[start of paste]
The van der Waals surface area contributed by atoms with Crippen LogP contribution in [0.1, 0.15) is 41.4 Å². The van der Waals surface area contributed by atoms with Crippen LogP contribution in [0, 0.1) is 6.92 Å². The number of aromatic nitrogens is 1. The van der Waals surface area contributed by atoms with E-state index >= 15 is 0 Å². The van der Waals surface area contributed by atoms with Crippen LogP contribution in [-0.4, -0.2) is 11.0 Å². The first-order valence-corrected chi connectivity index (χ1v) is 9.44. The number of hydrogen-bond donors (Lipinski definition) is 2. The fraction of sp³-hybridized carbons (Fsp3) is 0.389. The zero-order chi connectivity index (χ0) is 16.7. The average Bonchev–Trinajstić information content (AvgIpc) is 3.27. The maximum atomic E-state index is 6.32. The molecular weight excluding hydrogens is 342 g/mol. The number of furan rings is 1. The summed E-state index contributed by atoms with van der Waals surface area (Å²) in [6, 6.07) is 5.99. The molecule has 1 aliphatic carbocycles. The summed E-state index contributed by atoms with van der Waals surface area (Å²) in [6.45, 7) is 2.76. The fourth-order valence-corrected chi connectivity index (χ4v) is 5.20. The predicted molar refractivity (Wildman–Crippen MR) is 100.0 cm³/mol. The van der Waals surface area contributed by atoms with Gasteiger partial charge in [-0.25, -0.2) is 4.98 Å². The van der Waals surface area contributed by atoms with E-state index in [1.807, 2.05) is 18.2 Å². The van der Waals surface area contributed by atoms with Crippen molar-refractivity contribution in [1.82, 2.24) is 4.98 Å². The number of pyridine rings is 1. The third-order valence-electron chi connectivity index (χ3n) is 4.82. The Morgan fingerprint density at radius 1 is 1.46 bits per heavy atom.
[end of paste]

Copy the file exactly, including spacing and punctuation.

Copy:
The van der Waals surface area contributed by atoms with Crippen LogP contribution in [0.1, 0.15) is 41.4 Å². The van der Waals surface area contributed by atoms with Crippen LogP contribution in [0, 0.1) is 6.92 Å². The number of aromatic nitrogens is 1. The van der Waals surface area contributed by atoms with E-state index >= 15 is 0 Å². The van der Waals surface area contributed by atoms with Crippen LogP contribution in [-0.4, -0.2) is 11.0 Å². The first-order valence-corrected chi connectivity index (χ1v) is 9.44. The number of hydrogen-bond donors (Lipinski definition) is 2. The fraction of sp³-hybridized carbons (Fsp3) is 0.389. The zero-order chi connectivity index (χ0) is 16.7. The average Bonchev–Trinajstić information content (AvgIpc) is 3.27. The maximum atomic E-state index is 6.32. The molecular weight excluding hydrogens is 342 g/mol. The number of furan rings is 1. The summed E-state index contributed by atoms with van der Waals surface area (Å²) in [6, 6.07) is 5.99. The molecule has 1 aliphatic carbocycles. The summed E-state index contributed by atoms with van der Waals surface area (Å²) in [6.45, 7) is 2.76. The fourth-order valence-corrected chi connectivity index (χ4v) is 5.20. The predicted molar refractivity (Wildman–Crippen MR) is 100.0 cm³/mol. The van der Waals surface area contributed by atoms with Gasteiger partial charge in [-0.25, -0.2) is 4.98 Å². The van der Waals surface area contributed by atoms with E-state index in [1.807, 2.05) is 18.2 Å². The van der Waals surface area contributed by atoms with Crippen molar-refractivity contribution in [1.82, 2.24) is 4.98 Å². The number of pyridine rings is 1. The third-order valence-electron chi connectivity index (χ3n) is 4.82. The Morgan fingerprint density at radius 1 is 1.46 bits per heavy atom.